Medicaid and Permanent Supportive Housing for Chronically Homeless Individuals: Emerging Practices From the Field. 5.1. Introduction

08/20/2014

Among the individuals experiencing chronic homelessness, people with a diagnosis of serious mental illness (SMI) may be the most likely to benefit from supports funded in part through Medicaid. This is true for at least these four reasons:52

  1. Public Agency Responsibility: State and local mental health authorities are charged with ensuring the well-being of this group of people. These agencies have historically been responsible for arranging mental health services and long-term residential care for their SMI clients, so it has been possible for the agencies to extend those responsibilities to include people with SMI who are chronically homeless and to develop or contract for services in PSH. People with disabling physical conditions or substance use disorders do not have a public agency with similar responsibilities for their well-being.

  2. SSI Income: Mental illness that falls within specified diagnoses and creates a significant level of functional disability qualifies people for Supplemental Security Income (SSI)--a critical source of financial support.53 SSI provides an income from the federal program, as well as supplements for certain types of housing arrangements in some states. With SSI income, people with mental illness who are chronically homeless can help pay for their own housing, making it more financially feasible for mental health service agencies to offer housing.

  3. Medicaid Eligibility: SSI beneficiaries are categorically eligible for Medicaid and often for specialty mental health services available through different components of a state's Medicaid plan. In turn, Medicaid provides a funding source for services that supplement state or county mental health contracts and federal grants, if the service providers already are or are able to become certified as Medicaid providers.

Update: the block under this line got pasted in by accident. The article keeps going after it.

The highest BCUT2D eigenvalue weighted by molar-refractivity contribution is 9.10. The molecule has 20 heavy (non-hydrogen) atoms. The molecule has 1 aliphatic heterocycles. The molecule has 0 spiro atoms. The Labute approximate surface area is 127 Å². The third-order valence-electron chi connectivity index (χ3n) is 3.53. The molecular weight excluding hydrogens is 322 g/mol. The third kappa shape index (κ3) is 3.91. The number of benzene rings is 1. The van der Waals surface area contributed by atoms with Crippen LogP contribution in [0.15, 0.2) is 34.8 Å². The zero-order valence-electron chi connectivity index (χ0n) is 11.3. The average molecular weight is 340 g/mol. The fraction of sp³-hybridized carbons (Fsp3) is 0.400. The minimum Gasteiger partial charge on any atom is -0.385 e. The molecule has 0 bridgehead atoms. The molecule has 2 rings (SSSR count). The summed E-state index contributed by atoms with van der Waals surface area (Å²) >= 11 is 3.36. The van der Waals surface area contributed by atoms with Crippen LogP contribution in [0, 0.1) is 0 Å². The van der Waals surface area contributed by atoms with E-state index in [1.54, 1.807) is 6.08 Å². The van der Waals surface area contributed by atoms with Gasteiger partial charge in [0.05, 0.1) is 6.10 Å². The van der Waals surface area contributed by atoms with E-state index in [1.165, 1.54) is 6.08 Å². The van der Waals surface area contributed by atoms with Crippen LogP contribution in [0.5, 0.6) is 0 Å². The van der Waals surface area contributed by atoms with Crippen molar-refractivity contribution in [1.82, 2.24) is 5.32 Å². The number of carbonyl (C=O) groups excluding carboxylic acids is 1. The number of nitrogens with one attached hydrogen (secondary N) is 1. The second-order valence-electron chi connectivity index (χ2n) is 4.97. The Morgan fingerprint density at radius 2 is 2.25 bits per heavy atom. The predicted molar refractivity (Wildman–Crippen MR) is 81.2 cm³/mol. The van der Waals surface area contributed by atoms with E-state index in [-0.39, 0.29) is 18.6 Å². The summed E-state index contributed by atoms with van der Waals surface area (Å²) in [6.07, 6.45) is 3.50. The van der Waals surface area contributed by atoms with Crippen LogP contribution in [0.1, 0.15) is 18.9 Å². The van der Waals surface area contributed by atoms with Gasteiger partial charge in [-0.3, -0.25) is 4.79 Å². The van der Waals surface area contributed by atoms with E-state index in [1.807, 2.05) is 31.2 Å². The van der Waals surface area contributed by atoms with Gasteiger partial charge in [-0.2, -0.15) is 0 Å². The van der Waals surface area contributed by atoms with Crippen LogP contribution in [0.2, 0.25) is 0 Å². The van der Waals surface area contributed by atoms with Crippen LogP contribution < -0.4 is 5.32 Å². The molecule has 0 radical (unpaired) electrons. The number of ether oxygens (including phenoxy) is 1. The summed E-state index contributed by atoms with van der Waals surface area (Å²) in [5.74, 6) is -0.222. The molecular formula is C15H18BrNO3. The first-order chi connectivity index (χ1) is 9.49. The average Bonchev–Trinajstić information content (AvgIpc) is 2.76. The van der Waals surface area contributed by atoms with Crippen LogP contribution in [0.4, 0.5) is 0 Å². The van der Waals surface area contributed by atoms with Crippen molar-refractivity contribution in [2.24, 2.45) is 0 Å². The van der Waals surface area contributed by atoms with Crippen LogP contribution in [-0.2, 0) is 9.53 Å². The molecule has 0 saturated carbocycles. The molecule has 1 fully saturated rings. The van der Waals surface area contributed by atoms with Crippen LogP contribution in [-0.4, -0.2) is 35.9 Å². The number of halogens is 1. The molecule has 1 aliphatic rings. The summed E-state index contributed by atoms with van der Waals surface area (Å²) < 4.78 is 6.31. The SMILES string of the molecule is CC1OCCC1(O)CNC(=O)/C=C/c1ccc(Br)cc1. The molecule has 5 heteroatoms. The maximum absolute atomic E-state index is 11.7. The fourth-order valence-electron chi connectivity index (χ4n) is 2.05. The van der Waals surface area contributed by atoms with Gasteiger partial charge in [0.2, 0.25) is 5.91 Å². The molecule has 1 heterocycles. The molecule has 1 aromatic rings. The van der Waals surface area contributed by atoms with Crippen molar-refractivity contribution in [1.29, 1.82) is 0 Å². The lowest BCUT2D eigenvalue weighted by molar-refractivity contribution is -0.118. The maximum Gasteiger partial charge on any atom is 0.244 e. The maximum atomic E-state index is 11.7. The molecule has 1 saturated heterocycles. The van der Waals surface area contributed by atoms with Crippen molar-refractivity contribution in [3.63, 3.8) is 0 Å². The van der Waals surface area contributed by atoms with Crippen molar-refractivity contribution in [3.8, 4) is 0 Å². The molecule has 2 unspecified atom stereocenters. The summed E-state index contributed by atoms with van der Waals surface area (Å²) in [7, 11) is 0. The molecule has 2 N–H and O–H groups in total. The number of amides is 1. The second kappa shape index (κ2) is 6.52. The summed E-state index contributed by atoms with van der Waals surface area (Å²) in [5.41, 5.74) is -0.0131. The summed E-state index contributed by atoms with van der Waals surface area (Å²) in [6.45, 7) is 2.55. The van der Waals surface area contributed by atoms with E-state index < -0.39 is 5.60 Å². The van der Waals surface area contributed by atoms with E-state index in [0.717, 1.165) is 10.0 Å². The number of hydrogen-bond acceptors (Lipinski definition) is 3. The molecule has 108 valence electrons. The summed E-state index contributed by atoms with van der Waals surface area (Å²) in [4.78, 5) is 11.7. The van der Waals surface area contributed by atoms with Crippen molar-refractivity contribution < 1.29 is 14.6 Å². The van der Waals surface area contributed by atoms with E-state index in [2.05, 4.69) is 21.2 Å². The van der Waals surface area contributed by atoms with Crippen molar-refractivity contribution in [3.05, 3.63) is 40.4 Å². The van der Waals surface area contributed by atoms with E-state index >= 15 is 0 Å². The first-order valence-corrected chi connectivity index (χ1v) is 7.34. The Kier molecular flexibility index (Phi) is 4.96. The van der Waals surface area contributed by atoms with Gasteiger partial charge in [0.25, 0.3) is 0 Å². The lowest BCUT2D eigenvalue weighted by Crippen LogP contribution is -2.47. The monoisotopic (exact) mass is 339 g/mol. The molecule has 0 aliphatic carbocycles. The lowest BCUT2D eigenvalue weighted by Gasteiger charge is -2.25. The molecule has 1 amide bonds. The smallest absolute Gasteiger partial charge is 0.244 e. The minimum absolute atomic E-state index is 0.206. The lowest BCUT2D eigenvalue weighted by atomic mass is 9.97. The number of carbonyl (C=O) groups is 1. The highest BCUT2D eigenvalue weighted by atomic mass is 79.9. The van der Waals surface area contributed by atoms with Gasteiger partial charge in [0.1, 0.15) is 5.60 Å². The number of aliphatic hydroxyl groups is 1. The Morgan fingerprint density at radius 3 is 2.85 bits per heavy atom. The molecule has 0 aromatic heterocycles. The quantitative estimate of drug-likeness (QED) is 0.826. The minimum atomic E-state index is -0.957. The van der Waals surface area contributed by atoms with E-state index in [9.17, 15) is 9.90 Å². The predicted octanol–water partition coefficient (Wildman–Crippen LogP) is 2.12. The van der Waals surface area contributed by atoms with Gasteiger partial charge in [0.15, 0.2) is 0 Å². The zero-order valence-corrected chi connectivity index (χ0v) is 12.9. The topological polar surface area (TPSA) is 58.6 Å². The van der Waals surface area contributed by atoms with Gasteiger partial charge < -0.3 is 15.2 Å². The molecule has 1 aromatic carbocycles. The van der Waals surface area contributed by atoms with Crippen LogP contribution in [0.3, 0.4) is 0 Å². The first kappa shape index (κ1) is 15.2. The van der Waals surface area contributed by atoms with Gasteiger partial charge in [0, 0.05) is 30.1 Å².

4. Research Evidence and Evidence-Based Practices: Since the early 1990s, the National Institute of Mental Health, Robert Wood Johnson Foundation, Conrad N. Hilton Foundation, and other funders have invested in research to document what works to end homelessness for people with mental illness. The results are a body of knowledge that can guide practice and reassure potential funders of likely success.

This chapter describes the ways that Medicaid helps pay for mental health service arrangements connected to PSH in four of our case study sites: California, Illinois, Minnesota, and the District of Columbia.54 It looks first at who qualifies to receive these services and then at the array of services they qualify for. Understanding who qualifies and what they qualify for is important because different levels of functional impairment are needed to qualify for different levels of service. After a brief general description of the factors that go into determining who qualifies, we examine the most common levels of care and the level of impairment they are designed to address.

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